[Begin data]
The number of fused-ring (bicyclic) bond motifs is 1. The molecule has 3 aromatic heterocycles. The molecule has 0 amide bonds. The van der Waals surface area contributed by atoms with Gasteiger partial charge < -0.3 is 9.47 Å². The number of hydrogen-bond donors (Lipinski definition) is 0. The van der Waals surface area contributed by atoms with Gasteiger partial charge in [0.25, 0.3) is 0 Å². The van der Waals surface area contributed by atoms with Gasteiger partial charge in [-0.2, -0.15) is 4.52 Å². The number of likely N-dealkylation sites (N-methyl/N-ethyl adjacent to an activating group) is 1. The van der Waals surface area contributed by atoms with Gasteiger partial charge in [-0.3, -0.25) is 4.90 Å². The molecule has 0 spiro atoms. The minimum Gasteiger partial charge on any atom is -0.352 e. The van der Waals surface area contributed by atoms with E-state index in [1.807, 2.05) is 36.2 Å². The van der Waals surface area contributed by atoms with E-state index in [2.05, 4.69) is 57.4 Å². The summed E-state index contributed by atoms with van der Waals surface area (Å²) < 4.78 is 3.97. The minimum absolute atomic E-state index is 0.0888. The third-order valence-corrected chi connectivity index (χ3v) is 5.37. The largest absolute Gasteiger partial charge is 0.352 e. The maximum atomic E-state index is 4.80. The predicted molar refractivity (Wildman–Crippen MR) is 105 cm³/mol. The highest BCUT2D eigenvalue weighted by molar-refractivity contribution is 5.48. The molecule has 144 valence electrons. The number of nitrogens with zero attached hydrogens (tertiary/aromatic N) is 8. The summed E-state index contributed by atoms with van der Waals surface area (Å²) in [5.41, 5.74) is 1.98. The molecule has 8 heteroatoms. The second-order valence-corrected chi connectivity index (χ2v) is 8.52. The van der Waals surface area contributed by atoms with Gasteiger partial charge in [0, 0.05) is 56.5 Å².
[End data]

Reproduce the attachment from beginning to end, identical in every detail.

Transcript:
The number of fused-ring (bicyclic) bond motifs is 1. The molecule has 3 aromatic heterocycles. The molecule has 0 amide bonds. The van der Waals surface area contributed by atoms with Gasteiger partial charge < -0.3 is 9.47 Å². The number of hydrogen-bond donors (Lipinski definition) is 0. The van der Waals surface area contributed by atoms with Gasteiger partial charge in [0.25, 0.3) is 0 Å². The van der Waals surface area contributed by atoms with Gasteiger partial charge in [-0.2, -0.15) is 4.52 Å². The number of likely N-dealkylation sites (N-methyl/N-ethyl adjacent to an activating group) is 1. The van der Waals surface area contributed by atoms with Gasteiger partial charge in [-0.3, -0.25) is 4.90 Å². The molecule has 0 spiro atoms. The minimum Gasteiger partial charge on any atom is -0.352 e. The van der Waals surface area contributed by atoms with E-state index in [1.807, 2.05) is 36.2 Å². The van der Waals surface area contributed by atoms with E-state index in [2.05, 4.69) is 57.4 Å². The summed E-state index contributed by atoms with van der Waals surface area (Å²) < 4.78 is 3.97. The minimum absolute atomic E-state index is 0.0888. The third-order valence-corrected chi connectivity index (χ3v) is 5.37. The largest absolute Gasteiger partial charge is 0.352 e. The maximum atomic E-state index is 4.80. The predicted molar refractivity (Wildman–Crippen MR) is 105 cm³/mol. The highest BCUT2D eigenvalue weighted by molar-refractivity contribution is 5.48. The molecule has 144 valence electrons. The number of nitrogens with zero attached hydrogens (tertiary/aromatic N) is 8. The summed E-state index contributed by atoms with van der Waals surface area (Å²) in [5.41, 5.74) is 1.98. The molecule has 8 heteroatoms. The second-order valence-corrected chi connectivity index (χ2v) is 8.52. The van der Waals surface area contributed by atoms with Gasteiger partial charge in [0, 0.05) is 56.5 Å².